• setting the discount factor
  • calculating indirect costs
  • drivers of LGD
  • modeling LGD
  • modeling LGD using segmentation (expert based versus regression trees)
  • modeling LGD using linear regression
  • shaping the Beta distribution for LGD
  • modeling LGD using two-stage models
  • measuring performance of LGD models
  • defining LGD ratings
  • calibrating LGD
  • time weighted versus default weighted versus exposure weighted LGD
  • economic downturn LGD
  • modeling exposure at default (EAD): estimating credit conversion factors (CCF)
  • defining CCF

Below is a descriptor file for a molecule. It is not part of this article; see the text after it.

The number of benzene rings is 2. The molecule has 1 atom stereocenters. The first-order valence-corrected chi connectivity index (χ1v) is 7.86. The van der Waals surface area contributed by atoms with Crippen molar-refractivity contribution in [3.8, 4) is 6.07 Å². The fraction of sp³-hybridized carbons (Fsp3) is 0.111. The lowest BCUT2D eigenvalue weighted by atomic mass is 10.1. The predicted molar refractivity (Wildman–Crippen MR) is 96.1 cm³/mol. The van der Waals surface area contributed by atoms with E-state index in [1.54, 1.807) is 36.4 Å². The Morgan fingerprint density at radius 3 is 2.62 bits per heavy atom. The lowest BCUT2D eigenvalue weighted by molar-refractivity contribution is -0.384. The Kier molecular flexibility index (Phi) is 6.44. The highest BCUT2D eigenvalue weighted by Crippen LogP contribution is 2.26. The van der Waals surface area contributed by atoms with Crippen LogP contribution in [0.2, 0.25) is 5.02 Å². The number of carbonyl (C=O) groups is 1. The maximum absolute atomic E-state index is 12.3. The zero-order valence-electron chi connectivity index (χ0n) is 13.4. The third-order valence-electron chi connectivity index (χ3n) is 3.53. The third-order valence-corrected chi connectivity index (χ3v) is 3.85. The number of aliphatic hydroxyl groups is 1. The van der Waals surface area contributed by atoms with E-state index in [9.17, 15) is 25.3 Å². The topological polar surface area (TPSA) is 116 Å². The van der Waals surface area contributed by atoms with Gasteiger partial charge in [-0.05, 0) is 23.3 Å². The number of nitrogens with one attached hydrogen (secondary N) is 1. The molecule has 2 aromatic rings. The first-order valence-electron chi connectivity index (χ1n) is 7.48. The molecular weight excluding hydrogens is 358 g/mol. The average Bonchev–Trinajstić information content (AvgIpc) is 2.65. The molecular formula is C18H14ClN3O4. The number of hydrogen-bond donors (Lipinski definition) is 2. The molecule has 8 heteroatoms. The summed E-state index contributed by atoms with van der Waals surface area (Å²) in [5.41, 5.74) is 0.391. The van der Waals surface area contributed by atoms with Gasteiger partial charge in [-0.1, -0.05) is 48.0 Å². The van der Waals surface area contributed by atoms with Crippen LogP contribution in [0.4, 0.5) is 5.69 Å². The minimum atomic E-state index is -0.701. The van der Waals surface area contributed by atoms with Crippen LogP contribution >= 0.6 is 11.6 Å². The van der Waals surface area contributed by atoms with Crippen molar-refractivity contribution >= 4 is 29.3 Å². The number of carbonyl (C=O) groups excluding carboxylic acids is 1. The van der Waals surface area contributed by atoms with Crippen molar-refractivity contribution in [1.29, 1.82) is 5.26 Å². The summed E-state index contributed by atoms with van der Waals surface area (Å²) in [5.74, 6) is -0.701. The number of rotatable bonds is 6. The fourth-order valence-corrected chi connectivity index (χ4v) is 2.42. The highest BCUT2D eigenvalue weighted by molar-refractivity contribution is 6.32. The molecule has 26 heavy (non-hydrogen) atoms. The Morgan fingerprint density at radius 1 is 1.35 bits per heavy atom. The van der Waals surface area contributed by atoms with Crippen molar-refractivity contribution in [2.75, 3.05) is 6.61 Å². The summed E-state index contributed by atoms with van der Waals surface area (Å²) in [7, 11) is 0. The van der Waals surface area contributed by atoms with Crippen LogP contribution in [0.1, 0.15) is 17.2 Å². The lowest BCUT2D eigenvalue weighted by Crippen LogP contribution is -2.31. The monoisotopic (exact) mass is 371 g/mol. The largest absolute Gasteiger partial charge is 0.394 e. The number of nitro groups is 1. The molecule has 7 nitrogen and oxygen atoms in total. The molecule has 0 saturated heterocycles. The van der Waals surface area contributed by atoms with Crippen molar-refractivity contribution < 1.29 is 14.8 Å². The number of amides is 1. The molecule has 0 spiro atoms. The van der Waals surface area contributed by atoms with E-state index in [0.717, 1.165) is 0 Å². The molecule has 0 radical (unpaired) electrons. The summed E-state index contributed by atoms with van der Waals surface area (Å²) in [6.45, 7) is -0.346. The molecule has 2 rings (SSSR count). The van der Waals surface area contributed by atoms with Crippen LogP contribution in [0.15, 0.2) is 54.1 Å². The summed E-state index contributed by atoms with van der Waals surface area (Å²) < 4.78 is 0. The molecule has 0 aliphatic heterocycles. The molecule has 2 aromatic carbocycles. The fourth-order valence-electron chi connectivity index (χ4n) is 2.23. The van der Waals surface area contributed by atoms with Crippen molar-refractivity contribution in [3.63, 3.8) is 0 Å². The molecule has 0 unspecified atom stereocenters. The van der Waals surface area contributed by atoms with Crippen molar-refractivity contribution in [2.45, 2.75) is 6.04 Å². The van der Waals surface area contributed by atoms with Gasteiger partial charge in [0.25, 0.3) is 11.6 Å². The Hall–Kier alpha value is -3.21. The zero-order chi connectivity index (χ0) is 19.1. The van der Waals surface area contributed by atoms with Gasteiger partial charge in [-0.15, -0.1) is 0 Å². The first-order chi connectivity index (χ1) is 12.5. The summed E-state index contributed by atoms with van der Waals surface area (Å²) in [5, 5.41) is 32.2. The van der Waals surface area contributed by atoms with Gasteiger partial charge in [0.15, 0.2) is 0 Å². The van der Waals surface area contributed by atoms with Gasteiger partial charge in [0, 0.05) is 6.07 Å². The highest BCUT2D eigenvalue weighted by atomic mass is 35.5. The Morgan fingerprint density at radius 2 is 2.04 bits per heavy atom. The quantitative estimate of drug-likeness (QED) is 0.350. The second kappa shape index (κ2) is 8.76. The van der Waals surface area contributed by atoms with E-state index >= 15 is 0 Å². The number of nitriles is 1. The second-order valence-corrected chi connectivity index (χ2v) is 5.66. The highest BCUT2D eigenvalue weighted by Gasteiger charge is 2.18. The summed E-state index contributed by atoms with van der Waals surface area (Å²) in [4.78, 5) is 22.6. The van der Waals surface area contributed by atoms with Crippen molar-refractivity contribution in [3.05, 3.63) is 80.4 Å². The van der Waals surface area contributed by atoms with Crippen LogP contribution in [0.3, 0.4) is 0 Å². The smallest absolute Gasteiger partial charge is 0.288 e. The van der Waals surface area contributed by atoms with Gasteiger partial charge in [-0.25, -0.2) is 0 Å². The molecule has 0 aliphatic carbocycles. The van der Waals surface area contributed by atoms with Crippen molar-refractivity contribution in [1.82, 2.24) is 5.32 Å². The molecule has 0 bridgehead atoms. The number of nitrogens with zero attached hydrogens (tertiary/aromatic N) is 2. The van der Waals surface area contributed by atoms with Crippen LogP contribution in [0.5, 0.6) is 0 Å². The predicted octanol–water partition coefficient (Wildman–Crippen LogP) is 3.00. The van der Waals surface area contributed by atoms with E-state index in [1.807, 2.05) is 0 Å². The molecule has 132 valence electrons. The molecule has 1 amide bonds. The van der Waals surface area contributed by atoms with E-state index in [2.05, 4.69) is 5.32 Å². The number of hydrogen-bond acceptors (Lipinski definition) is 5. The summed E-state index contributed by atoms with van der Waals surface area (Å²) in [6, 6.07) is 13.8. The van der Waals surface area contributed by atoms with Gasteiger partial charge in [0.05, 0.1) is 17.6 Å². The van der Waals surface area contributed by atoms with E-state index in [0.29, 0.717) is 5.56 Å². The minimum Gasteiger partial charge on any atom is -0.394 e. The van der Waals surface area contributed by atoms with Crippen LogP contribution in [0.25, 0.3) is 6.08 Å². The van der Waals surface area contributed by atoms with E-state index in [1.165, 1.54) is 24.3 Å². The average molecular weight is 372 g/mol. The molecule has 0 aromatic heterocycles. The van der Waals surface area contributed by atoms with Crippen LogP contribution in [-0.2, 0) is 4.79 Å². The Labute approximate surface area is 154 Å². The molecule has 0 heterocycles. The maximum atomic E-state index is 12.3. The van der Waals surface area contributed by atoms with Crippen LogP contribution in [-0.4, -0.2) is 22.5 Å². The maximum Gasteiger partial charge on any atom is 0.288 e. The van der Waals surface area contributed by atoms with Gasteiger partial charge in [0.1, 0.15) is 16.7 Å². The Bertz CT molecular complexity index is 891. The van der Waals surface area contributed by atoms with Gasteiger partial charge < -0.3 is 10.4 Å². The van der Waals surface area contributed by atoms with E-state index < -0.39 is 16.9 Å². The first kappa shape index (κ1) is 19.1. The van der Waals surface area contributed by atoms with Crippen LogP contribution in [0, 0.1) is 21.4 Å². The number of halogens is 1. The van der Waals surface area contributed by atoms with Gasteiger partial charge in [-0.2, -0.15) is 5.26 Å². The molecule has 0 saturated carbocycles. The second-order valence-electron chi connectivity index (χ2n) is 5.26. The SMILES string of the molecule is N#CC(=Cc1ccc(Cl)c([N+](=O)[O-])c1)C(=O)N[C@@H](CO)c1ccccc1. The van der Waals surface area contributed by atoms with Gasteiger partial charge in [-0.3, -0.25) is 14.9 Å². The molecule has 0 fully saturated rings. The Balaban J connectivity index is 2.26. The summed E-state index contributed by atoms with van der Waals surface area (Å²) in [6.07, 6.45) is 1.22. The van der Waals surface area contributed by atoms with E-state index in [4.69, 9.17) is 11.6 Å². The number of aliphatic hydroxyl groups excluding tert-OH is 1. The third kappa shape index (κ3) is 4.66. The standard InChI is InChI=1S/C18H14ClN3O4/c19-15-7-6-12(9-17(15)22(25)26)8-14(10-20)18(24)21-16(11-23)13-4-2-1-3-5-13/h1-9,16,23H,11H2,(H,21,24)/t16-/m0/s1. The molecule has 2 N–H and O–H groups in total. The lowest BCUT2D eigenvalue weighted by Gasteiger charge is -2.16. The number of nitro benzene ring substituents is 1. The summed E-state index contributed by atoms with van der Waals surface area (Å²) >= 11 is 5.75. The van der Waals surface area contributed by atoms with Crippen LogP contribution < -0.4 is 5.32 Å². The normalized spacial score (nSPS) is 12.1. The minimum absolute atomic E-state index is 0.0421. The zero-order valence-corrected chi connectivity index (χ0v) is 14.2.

• cohort/fixed time horizon/momentum approach for CCF
  • risk drivers for CCF
  • nodeling CCF using segmentation and regression approaches
  • CAP curves for LGD and CCF
  • correlations between PD, LGD, and EAD
  • calculating expected loss (EL)

Validation, Backtesting, and Stress Testing

  • validating PD, LGD, and EAD models
  • quantitative versus qualitative validation
  • backtesting for PD, LGD, and EAD
  • backtesting model stability (system stability index)
  • backtesting model discrimination (ROC, CAP, overrides, etc,)
  • backtesting model calibration using the binomial, Vasicek, and chi-squared tests
  • traffic light indicator approach
  • backtesting action plans
  • through-the-cycle (TTC) versus point-in-time (PIT) validation
  • benchmarking
  • internal versus external benchmarking
  • Kendall's tau and Kruskal's gamma for benchmarking
  • use testing
  • data quality
  • documentation
  • corporate governance and management oversight

Low Default Portfolios (LDPs)